This morning I finished the book Just for Fun: The Story of an Accidental Revolutionary. It was written by Linus Torvalds, the creator of the Linux operating system, and the “benevolent dictator” who manages the core of that, the most successful of open source programming projects.
I obtained his book as part of my efforts to educate myself about the open source world. Torvalds is a hero to the people in that world, but I knew very little about him, and I am very late in waking up to open source. I like autobiographies and I enjoyed this quick read; I find that best way for me to learn about a new subject is to get to know the players. My impression of Torvalds is quite positive. Heck, I’d like to spend a day with him. He seems to be like many programmers I know, but one whose non-self-aggrandizing personality, strong technical skills, and unrelenting focus were ideally suited to start and then guide the Linux project.
I agree with Torvalds about that today’s computers suffer from the same problems as cars. They are not easy to get under the hood as they used to be, so there is a lot less tinkering. Kids play games instead of learning. I was lucky that there was only one game on our Apple, and that it came with the source code.
It is humbling to realize that I am older than world’s most famous hacker. Torvalds and I started with computers at almost the same time (around 1981) and frankly with the same kind of intensity—he on his grandfather’s VIC-20 and I on my family’s Apple II Plus. I also spent innumerable hours at my computer, learning about its internals, writing assembler language programs, etc; I feel a kinship there.
But while Torvalds labels himself “a nerd, a geek,” I never thought of myself that way. Even in my most obsessed hacking days, when hours could pass by unnoticed as I clicked away at the keyboard, playing with what I saw as the ultimate remote control toy, I had a life that included sports, friends, politics and news, and broader intellectual interests. Perhaps that explains why he has achieved so much more. Actually, what really explains his success is that he found a project, Unix, that so captured his enthusiasm, and the the enthusiasm of others, that he not yet left it. That is something to envy.
One of the key moments for Torvalds came when he first uploaded the sources to Linux version 0.01 to a public FTP site. It was September 17, 1991. I place that year by remembering that the same fall I went to Colorado for a year to sit alone writing software program for a small market (political campaigns) that supported me through graduate school. Torvalds, however, felt that he was following in the footsteps of scientists and academics. He made his work publicly available and free. By doing so, he allowed countless programmers to join him in making Linux a collaborative project. In version 0.12 he adopted the GPL (General Public License) copyright. Step by step the Linux operating system gathered steam and now it flows into any area that is interested.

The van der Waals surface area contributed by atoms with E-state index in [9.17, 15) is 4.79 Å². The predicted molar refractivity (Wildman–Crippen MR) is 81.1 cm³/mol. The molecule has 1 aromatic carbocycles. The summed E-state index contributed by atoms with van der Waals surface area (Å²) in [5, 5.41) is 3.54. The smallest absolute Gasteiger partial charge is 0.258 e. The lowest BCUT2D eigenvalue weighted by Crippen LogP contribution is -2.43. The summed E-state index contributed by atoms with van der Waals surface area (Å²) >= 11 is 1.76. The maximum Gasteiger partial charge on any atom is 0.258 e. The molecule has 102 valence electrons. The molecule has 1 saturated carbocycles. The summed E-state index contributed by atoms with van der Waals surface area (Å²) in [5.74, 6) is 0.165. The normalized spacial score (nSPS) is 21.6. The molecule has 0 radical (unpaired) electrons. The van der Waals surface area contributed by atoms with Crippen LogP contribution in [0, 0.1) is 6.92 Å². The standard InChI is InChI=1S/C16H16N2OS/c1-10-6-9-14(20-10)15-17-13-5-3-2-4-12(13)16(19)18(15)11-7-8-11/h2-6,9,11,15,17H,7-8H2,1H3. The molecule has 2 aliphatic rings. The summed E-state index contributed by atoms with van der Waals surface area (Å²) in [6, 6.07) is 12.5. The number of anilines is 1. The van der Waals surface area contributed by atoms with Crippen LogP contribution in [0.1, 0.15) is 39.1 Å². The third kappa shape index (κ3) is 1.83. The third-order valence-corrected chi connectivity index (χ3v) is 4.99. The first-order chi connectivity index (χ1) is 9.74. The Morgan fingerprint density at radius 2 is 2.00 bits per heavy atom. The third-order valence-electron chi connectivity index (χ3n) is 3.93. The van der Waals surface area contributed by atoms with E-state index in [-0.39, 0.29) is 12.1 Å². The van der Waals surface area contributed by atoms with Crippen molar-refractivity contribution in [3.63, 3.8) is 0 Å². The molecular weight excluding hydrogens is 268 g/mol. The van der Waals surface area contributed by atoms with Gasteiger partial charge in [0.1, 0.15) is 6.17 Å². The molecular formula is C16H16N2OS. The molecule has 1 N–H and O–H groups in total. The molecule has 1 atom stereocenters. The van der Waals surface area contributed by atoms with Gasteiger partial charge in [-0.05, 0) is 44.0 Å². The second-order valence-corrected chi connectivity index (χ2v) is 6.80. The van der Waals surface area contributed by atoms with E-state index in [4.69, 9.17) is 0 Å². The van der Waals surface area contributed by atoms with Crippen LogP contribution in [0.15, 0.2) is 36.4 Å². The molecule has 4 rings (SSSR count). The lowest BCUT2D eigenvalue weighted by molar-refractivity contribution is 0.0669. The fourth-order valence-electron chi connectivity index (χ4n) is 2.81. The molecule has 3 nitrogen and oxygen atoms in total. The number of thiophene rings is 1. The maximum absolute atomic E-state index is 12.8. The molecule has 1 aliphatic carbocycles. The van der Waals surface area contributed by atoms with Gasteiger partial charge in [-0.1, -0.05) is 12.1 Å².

I was also glad to know that forasmuch as Torvalds is the king of the open source world, he is still “certifiably schizophrenic” about intellectual property. He says he has strong opinions on both sides of the argument. On one side, the notion that human creativity should be shared. On the other, the business interests. Torvalds says “I have dream, that one day IP laws will be dictated by morals, not on who gets the biggest piece of the cake.” He seems to be a fan of copyright, not trade secrets or patents. I feel similarly, wanting to protect my own work, but not to be too restricted from using ideas of others.
Torvalds has a chapter titled “Why Open Source Makes Sense.” He compares an open source project to science. As he puts it, “science on its own does not make money. It has been the secondary effects of science that create all the wealth. The same goes for open source.” Taking advantage of open source programming projects requires a different business model. I found food for thought in his discussion—trying to imagine how to apply the Linux development model to my own projects. Seems like such genius.Torvalds strikes me as a sensible pragmatist about software and business, not a dogmatic ideologue. It is hard to read Just for Fun and not end up rooting for Linus and Linux. Even for the owner of a company works in .NET on Microsoft Windows.